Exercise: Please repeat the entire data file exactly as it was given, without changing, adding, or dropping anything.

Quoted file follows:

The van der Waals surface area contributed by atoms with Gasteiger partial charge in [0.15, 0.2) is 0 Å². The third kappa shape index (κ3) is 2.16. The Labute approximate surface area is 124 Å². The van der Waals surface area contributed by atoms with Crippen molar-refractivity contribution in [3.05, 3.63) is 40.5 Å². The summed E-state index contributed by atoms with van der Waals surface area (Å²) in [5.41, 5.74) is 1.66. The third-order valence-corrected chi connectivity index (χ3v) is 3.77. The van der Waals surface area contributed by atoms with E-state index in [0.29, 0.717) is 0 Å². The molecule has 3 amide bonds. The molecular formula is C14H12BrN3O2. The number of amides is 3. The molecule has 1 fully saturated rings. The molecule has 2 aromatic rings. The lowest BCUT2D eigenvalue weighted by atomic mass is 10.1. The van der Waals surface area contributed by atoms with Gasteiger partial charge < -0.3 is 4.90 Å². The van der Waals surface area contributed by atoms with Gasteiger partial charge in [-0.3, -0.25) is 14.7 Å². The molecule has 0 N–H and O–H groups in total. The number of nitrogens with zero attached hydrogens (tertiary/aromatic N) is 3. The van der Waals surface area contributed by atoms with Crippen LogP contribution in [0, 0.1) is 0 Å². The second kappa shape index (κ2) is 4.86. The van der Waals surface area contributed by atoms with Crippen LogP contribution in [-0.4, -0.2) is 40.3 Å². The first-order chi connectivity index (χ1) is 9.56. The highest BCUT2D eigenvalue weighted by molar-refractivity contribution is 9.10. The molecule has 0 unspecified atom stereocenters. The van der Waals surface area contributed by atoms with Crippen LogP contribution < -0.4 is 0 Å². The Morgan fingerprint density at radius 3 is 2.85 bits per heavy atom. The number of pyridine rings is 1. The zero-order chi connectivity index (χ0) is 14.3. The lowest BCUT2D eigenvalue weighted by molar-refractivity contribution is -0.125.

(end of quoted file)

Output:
The van der Waals surface area contributed by atoms with Gasteiger partial charge in [0.15, 0.2) is 0 Å². The third kappa shape index (κ3) is 2.16. The Labute approximate surface area is 124 Å². The van der Waals surface area contributed by atoms with Crippen molar-refractivity contribution in [3.05, 3.63) is 40.5 Å². The summed E-state index contributed by atoms with van der Waals surface area (Å²) in [5.41, 5.74) is 1.66. The third-order valence-corrected chi connectivity index (χ3v) is 3.77. The van der Waals surface area contributed by atoms with E-state index in [0.29, 0.717) is 0 Å². The molecule has 3 amide bonds. The molecular formula is C14H12BrN3O2. The number of amides is 3. The molecule has 1 fully saturated rings. The molecule has 2 aromatic rings. The lowest BCUT2D eigenvalue weighted by atomic mass is 10.1. The van der Waals surface area contributed by atoms with Gasteiger partial charge < -0.3 is 4.90 Å². The van der Waals surface area contributed by atoms with Gasteiger partial charge in [-0.3, -0.25) is 14.7 Å². The molecule has 0 N–H and O–H groups in total. The number of nitrogens with zero attached hydrogens (tertiary/aromatic N) is 3. The van der Waals surface area contributed by atoms with Crippen LogP contribution in [0, 0.1) is 0 Å². The second kappa shape index (κ2) is 4.86. The van der Waals surface area contributed by atoms with Crippen LogP contribution in [-0.4, -0.2) is 40.3 Å². The first-order chi connectivity index (χ1) is 9.56. The highest BCUT2D eigenvalue weighted by molar-refractivity contribution is 9.10. The molecule has 0 unspecified atom stereocenters. The van der Waals surface area contributed by atoms with Crippen LogP contribution < -0.4 is 0 Å². The Morgan fingerprint density at radius 3 is 2.85 bits per heavy atom. The number of pyridine rings is 1. The zero-order chi connectivity index (χ0) is 14.3. The lowest BCUT2D eigenvalue weighted by molar-refractivity contribution is -0.125.